On Fedora 23 I wanted to add custom action when laptop lid is opened. I have installed acpid and created three files:


action=/etc/acpi/actions/lid.sh "%e"


/home/user/Utility/lid.sh "$1"


DISPLAY=:0.0 su user -c "echo $1 >> /home/user/lid.txt"

It works perfectly when I run # /usr/sbin/acpid -f, but not at all when I do # systemctl start acpid.

I have noticed that result of ps command is a bit different.

As root:

root      3796  0.0  0.0   4344  1704 ?        Ss   22:24   0:00 /usr/sbin/acpid -f

Using systemd:

root      3918  0.0  0.0   4344  1780 pts/0    S+   22:25   0:00 /usr/sbin/acpid -f

Why it does not work when started by systemd?

Edit: I have enabled log for acpid and this is what I get:

received input layer event "button/lid LID open"
rule from /etc/acpi/events/lidconf matched
executing action "/etc/acpi/actions/lid.sh "button/lid LID open""
action exited with status 126
1 total rule matched
completed input layer event "button/lid LID open"

Edit2: ps aux -Z


system_u:system_r:apmd_t:s0     root      5177  0.1  0.0   4348  1756 ?        Ss   22:52   0:00 /usr/sbin/acpid -f -l -d

Ran as root:

unconfined_u:unconfined_r:unconfined_t:s0-s0:c0.c1023 root 5341 0.0  0.0 4344 1808 pts/0 S+ 22:56   0:00 /usr/sbin/acpid -f -l -d
  • Sounds like you have something in YOUR environment PATH that does not exist in the standard system. – mdpc Feb 9 '16 at 21:34
  • @mdpc can you elaborate? I do not understand how content of PATH variable can break this. – Fenikso Feb 9 '16 at 21:37
  • what about SELinux context (-Z switch to ps)? Are there any denials in audit? – Jakuje Feb 9 '16 at 21:47
  • @Jakuje I am not really skilled with SELinux. I have added result of ps aux -Z to the question. How can I list the denials? – Fenikso Feb 9 '16 at 22:09
  • @Jakuje So it is definitely SELinux. I have tried to switch it off and it worked. – Fenikso Feb 9 '16 at 22:28

ok. SELinux issue. When creating some new stuff related to existing service, you need to make sure that the service will have appropriate access to your files. The log from your file proposes that it does not have (unless running as unconfined_t).

executing action "/etc/acpi/actions/lid.sh "button/lid LID open""
action exited with status 126

The execution of the above command fails (exit status 126), which means that the source type apmd_t does not have capability of executing your file (which does have unknown labels for me). Browsing through the policy such as:

$ sesearch -A -s apmd_t -p execute /etc/selinux/targeted/policy/policy.*

we can notice line

allow apmd_t apmd_exec_t : file { ioctl read getattr lock execute execute_no_trans entrypoint open }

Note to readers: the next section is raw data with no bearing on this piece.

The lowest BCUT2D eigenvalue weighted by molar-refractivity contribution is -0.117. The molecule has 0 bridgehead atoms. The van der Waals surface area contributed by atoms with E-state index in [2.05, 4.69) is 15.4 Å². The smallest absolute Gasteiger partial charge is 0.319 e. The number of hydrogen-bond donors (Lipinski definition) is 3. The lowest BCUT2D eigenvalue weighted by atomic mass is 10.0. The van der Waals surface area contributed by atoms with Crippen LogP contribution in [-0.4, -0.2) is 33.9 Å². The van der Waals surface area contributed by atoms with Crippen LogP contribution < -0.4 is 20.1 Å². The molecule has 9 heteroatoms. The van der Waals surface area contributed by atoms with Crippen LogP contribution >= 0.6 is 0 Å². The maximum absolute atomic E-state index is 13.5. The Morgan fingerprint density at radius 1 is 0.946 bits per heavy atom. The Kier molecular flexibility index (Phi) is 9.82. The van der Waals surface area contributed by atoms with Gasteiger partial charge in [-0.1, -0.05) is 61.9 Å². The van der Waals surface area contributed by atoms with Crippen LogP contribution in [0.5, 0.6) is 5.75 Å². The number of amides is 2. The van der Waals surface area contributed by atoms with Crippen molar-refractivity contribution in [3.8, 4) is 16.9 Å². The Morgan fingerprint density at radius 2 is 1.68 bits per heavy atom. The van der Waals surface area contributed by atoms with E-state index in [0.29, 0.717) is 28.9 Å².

allowing to execute apmd_exec_t types. Changing the labels of your executable to that type should move you forward:

# chcon -t apmd_exec_t /etc/acpi/actions/lid.sh

Further on, you will probably run into problems with writing into file /home/user/lid.txt, which is probably labelled as home_t or whatever. Your service can write for example apmd_tmp_t:

$ sesearch -A -s apmd_t -p write /etc/selinux/targeted/policy/policy.*
allow apmd_t apmd_tmp_t : file { ioctl read write create getattr setattr lock append unlink link rename open } ; 

So if you change the context of your target file to apmd_tmp_t, it should work for you:

# chcon -t apmd_tmp_t /home/user/lid.txt

This solution is not permanent. More correct would be to define your own policy covering these files and contexts, or moving the files to places where the context is by default. You should be able to get some help from the audit (ausearch -m AVC and audit2allow utility). If something does not work, let me know.

| improve this answer | |
  • So for whatever reason it was actually abrtd trying to report a su crash, which was denied by SELinux (right now there is a abrt SELinux policy bug). When disabling abrtd, then it was kind of working, requiring me to do other tweaking based on the real stuff I wanted the scripts to do in the end. But at that point SELInux troubleshooter worked as expected, so I was able to make it work as I wanted in the end, using xrandr and other commands. – Fenikso Feb 11 '16 at 12:27
  • This answer, however, got me on the right track, listing important commands and ideas. For that reason I am upvoting the answer, but not accepting it, so it is not misleading. Thanks! – Fenikso Feb 11 '16 at 12:30

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